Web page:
by Janel Anderson (LACIS Outreach Coordinator & PhD Candidate, UW-Madison)
Each year LACIS, in collaboration with the International Division at UW Madison, sponsors the Joaquim Nabuco Award. The award is given to a degree-seeking student in any field for summer travel and research on a subject related to Brazil. All applicants must submit an essay and from that pool, the two best research travel grant proposals are chosen by a panel of faculty and regional experts.
This year we are excited to announce that Tatiana Madea (Post-MS Research Intern at the Sound Forest Lab) and Ned Littlefield (Ph.D. Student, Political Science) have been selected as the 2020 Nabuco Award Winners.
Tatiana Maeda’s Nabuco project is called “What is the Amazon rainforest telling us?” Her research will focus on “recording and listening to the rainforest fauna, [in an effort] to measure how diverse tropical forests are, and thus to evaluate what is and isn’t working towards biodiversity conservation.” As a native of Brazil, Tatiana hopes that her research will provide “a great source of enthusiasm to be able to support my country’s environmental conservation initiatives producing scientific knowledge of the largest rainforest in the world.” She plans to use her Nabuco Award to launch a help launch a long-term project aimed at monitoring the biodiversity of the Brazilian Amazon rainforest.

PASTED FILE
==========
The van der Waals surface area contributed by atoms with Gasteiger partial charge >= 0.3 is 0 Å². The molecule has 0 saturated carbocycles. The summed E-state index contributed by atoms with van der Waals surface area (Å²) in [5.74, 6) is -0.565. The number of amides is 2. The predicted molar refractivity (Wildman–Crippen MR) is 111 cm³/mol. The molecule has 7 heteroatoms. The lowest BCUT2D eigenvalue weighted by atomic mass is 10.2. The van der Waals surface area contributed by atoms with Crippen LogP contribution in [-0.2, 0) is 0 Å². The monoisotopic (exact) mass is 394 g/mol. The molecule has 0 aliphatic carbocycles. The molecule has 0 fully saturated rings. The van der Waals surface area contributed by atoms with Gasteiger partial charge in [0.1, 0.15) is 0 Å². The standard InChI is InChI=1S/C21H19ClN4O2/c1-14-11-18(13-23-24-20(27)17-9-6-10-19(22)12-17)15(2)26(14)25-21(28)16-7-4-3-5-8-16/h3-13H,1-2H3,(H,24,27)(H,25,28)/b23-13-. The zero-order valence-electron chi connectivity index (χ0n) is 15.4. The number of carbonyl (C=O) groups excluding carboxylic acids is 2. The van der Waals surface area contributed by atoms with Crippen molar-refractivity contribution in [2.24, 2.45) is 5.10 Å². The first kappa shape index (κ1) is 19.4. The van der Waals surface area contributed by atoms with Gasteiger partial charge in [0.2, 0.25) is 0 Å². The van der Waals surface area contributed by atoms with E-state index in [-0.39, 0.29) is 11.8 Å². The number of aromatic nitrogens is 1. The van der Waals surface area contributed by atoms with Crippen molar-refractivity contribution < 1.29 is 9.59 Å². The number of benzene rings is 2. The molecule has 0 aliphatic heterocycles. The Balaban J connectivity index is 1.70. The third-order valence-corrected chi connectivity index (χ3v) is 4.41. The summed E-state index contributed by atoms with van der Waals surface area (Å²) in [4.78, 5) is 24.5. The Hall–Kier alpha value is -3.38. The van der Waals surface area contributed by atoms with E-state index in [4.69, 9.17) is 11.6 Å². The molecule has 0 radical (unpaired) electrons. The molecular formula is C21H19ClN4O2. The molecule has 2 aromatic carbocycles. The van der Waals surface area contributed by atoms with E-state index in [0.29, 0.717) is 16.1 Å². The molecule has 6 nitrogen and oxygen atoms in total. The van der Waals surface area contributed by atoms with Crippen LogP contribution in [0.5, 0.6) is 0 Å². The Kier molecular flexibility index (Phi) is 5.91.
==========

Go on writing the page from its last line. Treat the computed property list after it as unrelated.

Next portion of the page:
Ned Littlefield’s award-winning project is titled, “Changing ‘racial democracy’ in Bolsonaro’s Brazil”. As a Ph.D. student, Ned is working on research for and about the changing meaning of democracy in Bolsonaro’s Brazil. Ned hopes that the research he does as part of his Nabuco award will contribute to his dissertation by helping him establish contacts needed for his fieldwork in Brazil and help build his understanding of race and national identity. In addition, he plans to use his findings to help craft other articles documenting and analyzing democracy and race in Brazil.